Monday, May 1, 2017

A Proper May Day Tale of Exploited Labor

It was the best of times. It was the worst of times.

Last week, I got word that a TV campaign I had worked on was greeted with great enthusiasm by the client. Not just one of campaigns, but all of them. And that our collective favorite was in the frontrunner position.

Holy shit, this 44 year old might get something produced.

Of course, that euphoria was short lived. You know, like when you "accidentally" take one extra spoonful of industrial-grade cough medicine.

In my constant effort to keep the freelance train humming, I ran across a help wanted posting on linkedin. A small agency in NY was looking for freelance writers for a last minute pitch. More specifically, they were looking for writers with an interest in football. Not real football, with helmets, shoulder pads, steroids and convicted domestic abusers, but European football, aka, soccer.

I know as much about as soccer as a I know about English Royalty, Russian Literature and Greek Mythology, all loser categories for me when they pop up on Jeopardy.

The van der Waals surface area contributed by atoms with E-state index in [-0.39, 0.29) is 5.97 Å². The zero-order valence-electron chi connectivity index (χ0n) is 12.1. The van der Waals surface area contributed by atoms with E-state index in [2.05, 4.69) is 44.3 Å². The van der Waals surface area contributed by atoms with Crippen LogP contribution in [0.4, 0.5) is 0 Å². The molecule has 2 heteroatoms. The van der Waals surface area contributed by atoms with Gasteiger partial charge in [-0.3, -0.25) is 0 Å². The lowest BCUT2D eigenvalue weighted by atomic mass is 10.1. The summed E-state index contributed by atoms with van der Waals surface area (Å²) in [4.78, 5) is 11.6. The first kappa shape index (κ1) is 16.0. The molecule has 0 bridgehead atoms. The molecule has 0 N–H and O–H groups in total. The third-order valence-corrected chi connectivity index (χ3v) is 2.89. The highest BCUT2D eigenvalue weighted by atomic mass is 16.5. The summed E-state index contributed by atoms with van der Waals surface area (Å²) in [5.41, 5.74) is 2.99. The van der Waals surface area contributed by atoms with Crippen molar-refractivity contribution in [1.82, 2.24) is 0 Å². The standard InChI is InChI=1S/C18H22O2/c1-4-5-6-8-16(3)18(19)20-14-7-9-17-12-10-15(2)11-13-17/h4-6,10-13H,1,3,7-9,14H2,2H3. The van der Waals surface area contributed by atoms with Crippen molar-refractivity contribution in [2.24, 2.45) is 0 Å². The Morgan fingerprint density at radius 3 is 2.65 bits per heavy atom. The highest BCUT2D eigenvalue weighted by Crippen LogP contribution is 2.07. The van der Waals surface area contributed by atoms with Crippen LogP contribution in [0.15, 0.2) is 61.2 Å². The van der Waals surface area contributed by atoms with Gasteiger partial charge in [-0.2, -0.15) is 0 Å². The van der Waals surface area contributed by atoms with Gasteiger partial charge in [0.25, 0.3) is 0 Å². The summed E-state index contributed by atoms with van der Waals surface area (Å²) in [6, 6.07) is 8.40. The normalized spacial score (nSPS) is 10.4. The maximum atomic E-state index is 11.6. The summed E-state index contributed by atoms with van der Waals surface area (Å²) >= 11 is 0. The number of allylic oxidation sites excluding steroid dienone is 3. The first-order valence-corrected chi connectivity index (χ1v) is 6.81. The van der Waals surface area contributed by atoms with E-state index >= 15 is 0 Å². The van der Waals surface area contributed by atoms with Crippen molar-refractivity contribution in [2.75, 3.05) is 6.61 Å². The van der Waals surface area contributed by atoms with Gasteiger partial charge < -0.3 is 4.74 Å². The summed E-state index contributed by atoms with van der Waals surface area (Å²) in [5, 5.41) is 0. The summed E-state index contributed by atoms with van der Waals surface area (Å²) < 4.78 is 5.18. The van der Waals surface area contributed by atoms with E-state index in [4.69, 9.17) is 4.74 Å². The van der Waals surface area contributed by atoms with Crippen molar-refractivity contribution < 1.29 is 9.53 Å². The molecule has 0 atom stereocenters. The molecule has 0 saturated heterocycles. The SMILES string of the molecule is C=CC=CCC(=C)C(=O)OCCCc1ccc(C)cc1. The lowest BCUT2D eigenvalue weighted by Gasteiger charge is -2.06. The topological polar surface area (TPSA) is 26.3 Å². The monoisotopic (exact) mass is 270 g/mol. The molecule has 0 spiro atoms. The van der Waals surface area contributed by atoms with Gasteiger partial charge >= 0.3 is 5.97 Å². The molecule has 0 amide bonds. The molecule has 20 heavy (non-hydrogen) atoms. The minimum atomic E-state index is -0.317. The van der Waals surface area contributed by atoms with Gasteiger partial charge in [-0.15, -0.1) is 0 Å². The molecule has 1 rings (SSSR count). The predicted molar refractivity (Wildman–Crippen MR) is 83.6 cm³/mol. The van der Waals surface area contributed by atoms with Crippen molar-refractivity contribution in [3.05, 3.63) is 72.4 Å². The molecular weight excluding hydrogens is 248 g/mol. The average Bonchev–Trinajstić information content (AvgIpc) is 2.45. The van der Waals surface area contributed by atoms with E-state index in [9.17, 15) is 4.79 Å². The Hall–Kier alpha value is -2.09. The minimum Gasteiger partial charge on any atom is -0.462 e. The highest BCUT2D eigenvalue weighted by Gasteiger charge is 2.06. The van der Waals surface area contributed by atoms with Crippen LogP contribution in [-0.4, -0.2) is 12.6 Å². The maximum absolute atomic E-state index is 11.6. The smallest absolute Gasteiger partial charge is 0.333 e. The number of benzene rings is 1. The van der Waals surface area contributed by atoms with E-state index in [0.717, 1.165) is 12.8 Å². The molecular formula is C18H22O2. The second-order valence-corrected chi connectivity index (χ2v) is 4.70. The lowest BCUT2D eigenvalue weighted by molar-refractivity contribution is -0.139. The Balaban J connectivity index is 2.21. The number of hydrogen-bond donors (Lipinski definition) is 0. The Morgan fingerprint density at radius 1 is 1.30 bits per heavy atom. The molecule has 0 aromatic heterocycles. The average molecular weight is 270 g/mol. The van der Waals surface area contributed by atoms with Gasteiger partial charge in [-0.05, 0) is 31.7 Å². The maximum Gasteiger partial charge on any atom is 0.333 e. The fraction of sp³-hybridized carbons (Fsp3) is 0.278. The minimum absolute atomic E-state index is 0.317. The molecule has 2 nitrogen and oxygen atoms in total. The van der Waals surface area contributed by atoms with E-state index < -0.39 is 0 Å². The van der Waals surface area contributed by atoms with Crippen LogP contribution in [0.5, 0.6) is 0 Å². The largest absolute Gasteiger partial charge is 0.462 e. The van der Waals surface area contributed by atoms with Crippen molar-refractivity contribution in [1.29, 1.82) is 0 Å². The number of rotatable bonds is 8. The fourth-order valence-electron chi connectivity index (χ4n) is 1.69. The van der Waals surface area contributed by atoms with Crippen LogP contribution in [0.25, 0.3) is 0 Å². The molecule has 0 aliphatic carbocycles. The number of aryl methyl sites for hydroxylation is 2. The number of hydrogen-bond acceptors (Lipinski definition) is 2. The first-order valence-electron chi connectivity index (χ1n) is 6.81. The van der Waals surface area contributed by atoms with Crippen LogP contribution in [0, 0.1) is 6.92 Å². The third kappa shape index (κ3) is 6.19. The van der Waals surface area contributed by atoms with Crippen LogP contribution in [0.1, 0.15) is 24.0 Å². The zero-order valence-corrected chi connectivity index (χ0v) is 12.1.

I self-eliminated, knowing there would be a thousand freelancers in NY ready to feast on that carcass.

I'm glad I did. I heard through the grapevine that the small digital agency doing the hiring had some unconventional thoughts on compensation.

According to my unnamed source, the writers were free to submit as many ideas -- in the form of a one page treatment -- to the Creative Director. He or she would then cull down the pile, paying, are you ready for this, $100 for each accepted submission. That's right, a whole C-Note. (minus the obligatory federal tax deductions needed to pay for Precedent Shitgibbon's weekly Mar A Lago jamboree.)

Pretty enticing, huh? Well, it gets better.

Because should the client decide to move forward with one of the hundred dollar game changing ideas, this small clueless digital agency was willing to pay an extra five Ben Franklins where that came from.

In the course of a week, the industrious and imaginative NYC copywriter could conceivably walk away with a windfall of $600, $700, maybe even $800, in return for setting a worldwide manufacturing of sporting goods on the path to marketing prosperity.

All in all a shameful, disgusting microcosm of where this business is headed.

I began this post with a quote from Charles Dickens.

I'd like to end it with a music video by Terence Howard and Taraji P. Henson.

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